Thursday, May 19, 2016

FFS get Gamergate out of my mentions

I paid approximately roughly zero attention to Gamergate as it rolled out. Evidently I was too caught up with writing about civil war in Ukraine, Fight for 15, and the murder of Eric Garner to pay much attention to it. Looking back on it, I'm fairly comfortable with my priorities.

As far as I can tell, the major offenses in Gamergate involved instances of sexism in the video game industry, in the media, and online, compounded by instances of intimidation and doxing. People who were paying attention to this among the liberal-left rightly concluded that this was gross and condemned it. Weird Twitter, which is so often on the right side of history, trolled these guys too - but this is where my perspective starts to diverge from a lot of liberals.

Here, my impression is that a lot of nerds like Arthur Chu and bourgeois liberals like Amanda Marcotte took the outpouring of support for the actual victims of Gamergate as some of kind popular endorsement of the whole of their own idiosyncratic and often ridiculous politics.

So for example, some guy made some cartoon about "sealioning", and some critic of Gamergate who goes by the name of Dragonmaw wrote some things about how sealioning is an "insiduous" "forced violation of empathy" that is "only one step removed from actual interrogation techniques". And then, insanely, the nerds and liberals who agreed that this was a serious problem concluded that everyone else thought this was a serious problem, too. Which means that today, we actually have guys who think that sealioning, by popular consensus, is some kind of deontological taboo that must be rejected even when it's indistinguishable from a sustained critique of drone strikes:


Just as they've invented mostly absurd theories of "sealioning" (old enough to remember when we just talked about "passive-aggression"), these people have also hijacked all kinds of legitimate concepts and critiques in some of the most ridiculous ways imaginable. For instance, gaslighting is generally recognized as a real psychosocial phenomena that typically occurs in cases of domestic abuse and clinical malpractice. This is not some incidental point of trivia about gaslighting; it's a significant prerequisite, because for gaslighting to actually take place, the target generally has to be in a psychologically intimate relationship with the gaslighter, and thoroughly immersed in their domination. Yet a whole genre of nerds and liberals now think they can be "gaslit" simply if someone disagrees with them:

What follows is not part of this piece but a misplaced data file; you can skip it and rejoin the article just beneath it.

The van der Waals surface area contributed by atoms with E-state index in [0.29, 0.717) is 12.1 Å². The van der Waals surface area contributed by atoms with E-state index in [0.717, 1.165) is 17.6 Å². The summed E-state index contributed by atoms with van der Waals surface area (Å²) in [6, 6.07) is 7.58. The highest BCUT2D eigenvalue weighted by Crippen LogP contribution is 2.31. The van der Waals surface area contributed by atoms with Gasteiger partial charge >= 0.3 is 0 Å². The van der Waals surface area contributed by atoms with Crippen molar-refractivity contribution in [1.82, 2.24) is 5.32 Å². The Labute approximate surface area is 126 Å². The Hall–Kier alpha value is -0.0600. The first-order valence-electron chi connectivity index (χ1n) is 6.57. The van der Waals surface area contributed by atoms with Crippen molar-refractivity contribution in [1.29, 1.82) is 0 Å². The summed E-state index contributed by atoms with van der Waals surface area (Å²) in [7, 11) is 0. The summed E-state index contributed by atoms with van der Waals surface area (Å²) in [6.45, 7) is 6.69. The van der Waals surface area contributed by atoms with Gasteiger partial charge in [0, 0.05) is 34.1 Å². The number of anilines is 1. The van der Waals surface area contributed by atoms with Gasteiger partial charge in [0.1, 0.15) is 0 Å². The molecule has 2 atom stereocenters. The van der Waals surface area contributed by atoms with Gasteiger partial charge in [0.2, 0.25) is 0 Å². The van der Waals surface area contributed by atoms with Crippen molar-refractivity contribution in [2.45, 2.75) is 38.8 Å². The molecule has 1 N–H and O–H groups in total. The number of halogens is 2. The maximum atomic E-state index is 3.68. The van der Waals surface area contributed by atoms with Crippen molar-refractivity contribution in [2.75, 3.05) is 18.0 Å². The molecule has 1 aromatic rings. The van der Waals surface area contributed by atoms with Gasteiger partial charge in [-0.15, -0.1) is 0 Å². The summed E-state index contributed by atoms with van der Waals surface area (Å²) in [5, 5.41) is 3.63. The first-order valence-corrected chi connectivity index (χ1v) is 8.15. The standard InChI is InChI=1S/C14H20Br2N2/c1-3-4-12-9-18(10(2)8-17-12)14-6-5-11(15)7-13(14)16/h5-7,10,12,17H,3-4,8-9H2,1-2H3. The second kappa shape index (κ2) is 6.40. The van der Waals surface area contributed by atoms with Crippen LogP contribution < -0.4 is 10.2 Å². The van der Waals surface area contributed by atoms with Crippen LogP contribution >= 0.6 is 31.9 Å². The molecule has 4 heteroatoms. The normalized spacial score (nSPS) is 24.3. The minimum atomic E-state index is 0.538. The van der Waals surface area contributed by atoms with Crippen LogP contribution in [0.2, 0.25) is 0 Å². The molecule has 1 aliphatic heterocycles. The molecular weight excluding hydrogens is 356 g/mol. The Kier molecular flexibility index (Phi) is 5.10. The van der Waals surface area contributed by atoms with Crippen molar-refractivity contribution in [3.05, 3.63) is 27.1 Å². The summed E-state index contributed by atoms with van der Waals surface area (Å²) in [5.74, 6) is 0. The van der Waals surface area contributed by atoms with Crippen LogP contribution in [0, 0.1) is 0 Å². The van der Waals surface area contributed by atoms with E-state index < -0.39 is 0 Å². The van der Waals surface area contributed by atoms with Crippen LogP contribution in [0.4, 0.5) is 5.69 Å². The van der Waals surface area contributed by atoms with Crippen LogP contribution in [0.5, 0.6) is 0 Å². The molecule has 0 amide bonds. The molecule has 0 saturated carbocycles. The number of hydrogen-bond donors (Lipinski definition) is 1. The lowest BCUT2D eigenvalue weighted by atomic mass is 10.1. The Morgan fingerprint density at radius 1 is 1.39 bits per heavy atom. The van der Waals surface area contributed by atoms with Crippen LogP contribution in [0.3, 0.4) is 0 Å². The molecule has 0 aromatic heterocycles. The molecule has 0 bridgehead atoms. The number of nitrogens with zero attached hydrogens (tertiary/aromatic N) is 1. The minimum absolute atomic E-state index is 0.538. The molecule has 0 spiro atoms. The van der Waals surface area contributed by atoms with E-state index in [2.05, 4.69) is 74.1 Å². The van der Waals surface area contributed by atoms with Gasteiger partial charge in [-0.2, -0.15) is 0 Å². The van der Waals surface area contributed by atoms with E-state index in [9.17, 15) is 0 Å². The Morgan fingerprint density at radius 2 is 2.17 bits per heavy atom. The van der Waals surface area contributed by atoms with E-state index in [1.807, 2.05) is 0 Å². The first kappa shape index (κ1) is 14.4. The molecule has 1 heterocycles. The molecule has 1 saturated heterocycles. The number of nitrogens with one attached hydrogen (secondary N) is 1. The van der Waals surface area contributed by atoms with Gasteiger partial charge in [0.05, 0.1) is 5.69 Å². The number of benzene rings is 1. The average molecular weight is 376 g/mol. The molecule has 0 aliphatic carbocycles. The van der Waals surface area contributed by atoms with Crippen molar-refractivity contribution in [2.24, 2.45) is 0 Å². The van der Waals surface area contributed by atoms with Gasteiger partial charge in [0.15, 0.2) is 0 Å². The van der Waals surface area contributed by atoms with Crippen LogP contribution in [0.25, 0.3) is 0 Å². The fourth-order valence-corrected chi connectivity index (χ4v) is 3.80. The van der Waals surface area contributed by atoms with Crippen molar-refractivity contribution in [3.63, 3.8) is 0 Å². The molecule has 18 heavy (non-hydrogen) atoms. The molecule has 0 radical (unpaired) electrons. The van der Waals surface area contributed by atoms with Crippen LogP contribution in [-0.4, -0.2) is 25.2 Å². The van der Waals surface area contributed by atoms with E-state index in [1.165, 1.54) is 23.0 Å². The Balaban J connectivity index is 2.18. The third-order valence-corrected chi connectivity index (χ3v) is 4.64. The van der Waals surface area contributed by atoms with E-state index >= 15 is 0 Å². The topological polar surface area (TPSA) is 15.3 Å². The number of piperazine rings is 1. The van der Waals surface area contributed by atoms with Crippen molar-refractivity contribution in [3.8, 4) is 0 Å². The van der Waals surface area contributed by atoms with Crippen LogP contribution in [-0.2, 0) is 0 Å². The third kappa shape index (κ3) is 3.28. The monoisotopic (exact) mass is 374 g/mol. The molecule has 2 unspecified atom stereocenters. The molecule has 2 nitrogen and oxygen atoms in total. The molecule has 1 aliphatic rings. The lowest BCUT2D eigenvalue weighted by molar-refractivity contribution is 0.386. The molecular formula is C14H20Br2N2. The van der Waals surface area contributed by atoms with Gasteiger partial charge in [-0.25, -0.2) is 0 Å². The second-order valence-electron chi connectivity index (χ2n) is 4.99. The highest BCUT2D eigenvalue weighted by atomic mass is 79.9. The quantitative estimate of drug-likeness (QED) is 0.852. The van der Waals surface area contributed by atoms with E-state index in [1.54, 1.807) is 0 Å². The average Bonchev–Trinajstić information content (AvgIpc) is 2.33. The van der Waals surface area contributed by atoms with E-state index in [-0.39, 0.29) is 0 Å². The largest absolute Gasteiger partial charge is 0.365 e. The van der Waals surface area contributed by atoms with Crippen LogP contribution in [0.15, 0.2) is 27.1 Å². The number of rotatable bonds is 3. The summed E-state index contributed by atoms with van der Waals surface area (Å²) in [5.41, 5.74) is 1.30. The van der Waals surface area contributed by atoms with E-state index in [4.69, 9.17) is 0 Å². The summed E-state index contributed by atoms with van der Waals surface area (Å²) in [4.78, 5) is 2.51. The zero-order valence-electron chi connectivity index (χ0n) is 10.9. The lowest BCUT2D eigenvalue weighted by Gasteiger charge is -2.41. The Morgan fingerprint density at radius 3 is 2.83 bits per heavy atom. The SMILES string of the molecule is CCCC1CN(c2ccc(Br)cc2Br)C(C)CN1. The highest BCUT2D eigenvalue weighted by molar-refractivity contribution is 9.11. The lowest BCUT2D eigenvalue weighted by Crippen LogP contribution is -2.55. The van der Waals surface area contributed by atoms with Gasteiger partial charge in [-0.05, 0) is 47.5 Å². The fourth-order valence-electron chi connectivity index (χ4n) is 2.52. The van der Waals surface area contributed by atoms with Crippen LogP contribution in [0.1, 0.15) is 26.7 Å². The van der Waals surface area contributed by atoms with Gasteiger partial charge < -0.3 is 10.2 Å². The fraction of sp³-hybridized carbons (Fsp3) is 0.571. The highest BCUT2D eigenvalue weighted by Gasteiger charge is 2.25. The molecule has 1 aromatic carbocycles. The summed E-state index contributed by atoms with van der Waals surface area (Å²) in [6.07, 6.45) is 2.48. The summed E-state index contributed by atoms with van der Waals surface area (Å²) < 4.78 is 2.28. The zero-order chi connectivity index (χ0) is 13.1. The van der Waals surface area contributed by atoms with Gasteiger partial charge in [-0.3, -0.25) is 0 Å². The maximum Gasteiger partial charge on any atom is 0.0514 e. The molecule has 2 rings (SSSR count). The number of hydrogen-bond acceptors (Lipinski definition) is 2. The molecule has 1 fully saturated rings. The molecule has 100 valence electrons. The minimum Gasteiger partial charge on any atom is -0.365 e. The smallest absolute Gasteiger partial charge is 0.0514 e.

This is an indefensible (and frankly disgusting) appropriation of a concept created to protect people who are subject to serious, often life-threatening abuse; and yet liberals and nerds not only invoke it, constantly, but seem to think there is some kind of popular mandate behind them.

You may have noticed a recurring theme in these examples: sealioning and gaslighting are both terms used to delegitimize criticism. This, in practice, is the raison d'etre for this whole genre of politics: its idiosyncratic and half-baked narratives are consistently (and often blatantly) centered around building a defensive wall against criticism or dissent of any kind. 

So it's easy to see how the politics of Gamergate has (hilariously) become the go-to analytical lens through which semierudite internet dorks have come to interpret the course of history. They've misunderstood everyone's general revulsion by specific acts of sexism and harassment as a license to invent a whole politics which places them above reproach. Because these are generally middle-to-upper-class liberals, often employed in the white collar media or tech industries, these people are used to living a privileged life sheltered from controversy, and see that as the natural order of things. The flamewars of Gamergate were, for many of them, literally the worst thing they have and will ever experience, even when they were not actually subjected to anything actually qualifying as harassment; this is why they'll even mobilize their arguments in defense of drone strikes or a neoliberal war criminal. The murder of powerless, innocent people overseas is just some abstract intellectual problem for them (if it's a problem at all), but the danger of getting owned on Twitter dot come Has To Stop Now.

A major nuance these people seem to have missed is that the popular critique of Gamergate was not just a critique of sexism and harassment - it was also a critique of the ridiculously disproportionate liberal-nerd fixation on the entire controversy. For instance, hilarious gimmick account Moms Against Gaming relentlessly trolled all gamers with spurious arguments that video games are responsible for international terrorism; and whether you were in on it or not, the joke was obviously that many gamers had lost all sense of perspective.

As a bystander, it's pretty clear to me that this trend continues today. And not just with the Gamergate dead-enders like Milo Yiannopoulos and the usual Reddit teens and anime-avatar trolls. An embarrassingly huge number of liberals and nerds who barely had a thing to say about the civil war in Ukraine, or Fight for 15, or the murder of Eric Garner are still talking about Gamergate like my grandpa talks about The War. I don't really expect them to change, any more than I expect my grandpa to change, but The War was much bigger than anything you've gone through, and I don't think it's relevant to everything, either.